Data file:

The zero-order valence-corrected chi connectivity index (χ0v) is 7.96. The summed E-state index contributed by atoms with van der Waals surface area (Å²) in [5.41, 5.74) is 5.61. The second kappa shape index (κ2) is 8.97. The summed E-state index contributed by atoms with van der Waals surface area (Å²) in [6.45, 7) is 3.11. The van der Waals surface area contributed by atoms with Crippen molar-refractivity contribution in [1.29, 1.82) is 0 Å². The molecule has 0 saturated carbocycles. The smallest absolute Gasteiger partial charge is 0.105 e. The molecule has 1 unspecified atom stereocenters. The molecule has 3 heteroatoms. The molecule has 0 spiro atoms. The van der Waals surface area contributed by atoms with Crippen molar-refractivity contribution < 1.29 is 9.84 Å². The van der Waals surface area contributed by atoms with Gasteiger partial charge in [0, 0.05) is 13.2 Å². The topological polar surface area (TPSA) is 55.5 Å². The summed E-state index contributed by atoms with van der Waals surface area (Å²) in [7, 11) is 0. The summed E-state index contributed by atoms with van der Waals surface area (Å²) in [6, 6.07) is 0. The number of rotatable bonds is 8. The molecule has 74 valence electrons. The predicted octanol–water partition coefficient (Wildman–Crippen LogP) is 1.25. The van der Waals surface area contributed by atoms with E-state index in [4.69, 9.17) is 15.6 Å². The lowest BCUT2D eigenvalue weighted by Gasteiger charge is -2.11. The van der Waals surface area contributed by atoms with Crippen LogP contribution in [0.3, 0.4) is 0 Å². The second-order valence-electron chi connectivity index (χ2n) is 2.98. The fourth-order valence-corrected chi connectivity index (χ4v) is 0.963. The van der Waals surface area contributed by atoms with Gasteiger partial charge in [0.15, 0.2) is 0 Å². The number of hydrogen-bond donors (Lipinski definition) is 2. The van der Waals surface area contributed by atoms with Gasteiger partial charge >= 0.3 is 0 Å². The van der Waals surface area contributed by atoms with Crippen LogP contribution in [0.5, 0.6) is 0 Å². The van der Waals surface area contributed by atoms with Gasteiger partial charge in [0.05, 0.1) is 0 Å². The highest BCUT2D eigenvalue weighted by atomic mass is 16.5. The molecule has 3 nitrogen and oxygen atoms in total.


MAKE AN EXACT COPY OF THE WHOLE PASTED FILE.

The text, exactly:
The zero-order valence-corrected chi connectivity index (χ0v) is 7.96. The summed E-state index contributed by atoms with van der Waals surface area (Å²) in [5.41, 5.74) is 5.61. The second kappa shape index (κ2) is 8.97. The summed E-state index contributed by atoms with van der Waals surface area (Å²) in [6.45, 7) is 3.11. The van der Waals surface area contributed by atoms with Crippen molar-refractivity contribution in [1.29, 1.82) is 0 Å². The molecule has 0 saturated carbocycles. The smallest absolute Gasteiger partial charge is 0.105 e. The molecule has 1 unspecified atom stereocenters. The molecule has 3 heteroatoms. The molecule has 0 spiro atoms. The van der Waals surface area contributed by atoms with Crippen molar-refractivity contribution < 1.29 is 9.84 Å². The van der Waals surface area contributed by atoms with Gasteiger partial charge in [0, 0.05) is 13.2 Å². The topological polar surface area (TPSA) is 55.5 Å². The summed E-state index contributed by atoms with van der Waals surface area (Å²) in [7, 11) is 0. The summed E-state index contributed by atoms with van der Waals surface area (Å²) in [6, 6.07) is 0. The number of rotatable bonds is 8. The molecule has 74 valence electrons. The predicted octanol–water partition coefficient (Wildman–Crippen LogP) is 1.25. The van der Waals surface area contributed by atoms with E-state index in [4.69, 9.17) is 15.6 Å². The lowest BCUT2D eigenvalue weighted by Gasteiger charge is -2.11. The van der Waals surface area contributed by atoms with Crippen LogP contribution in [0.3, 0.4) is 0 Å². The second-order valence-electron chi connectivity index (χ2n) is 2.98. The fourth-order valence-corrected chi connectivity index (χ4v) is 0.963. The van der Waals surface area contributed by atoms with Gasteiger partial charge in [0.15, 0.2) is 0 Å². The number of hydrogen-bond donors (Lipinski definition) is 2. The van der Waals surface area contributed by atoms with Gasteiger partial charge >= 0.3 is 0 Å². The van der Waals surface area contributed by atoms with Crippen LogP contribution in [0.5, 0.6) is 0 Å². The van der Waals surface area contributed by atoms with Gasteiger partial charge in [0.05, 0.1) is 0 Å². The highest BCUT2D eigenvalue weighted by atomic mass is 16.5. The molecule has 3 nitrogen and oxygen atoms in total.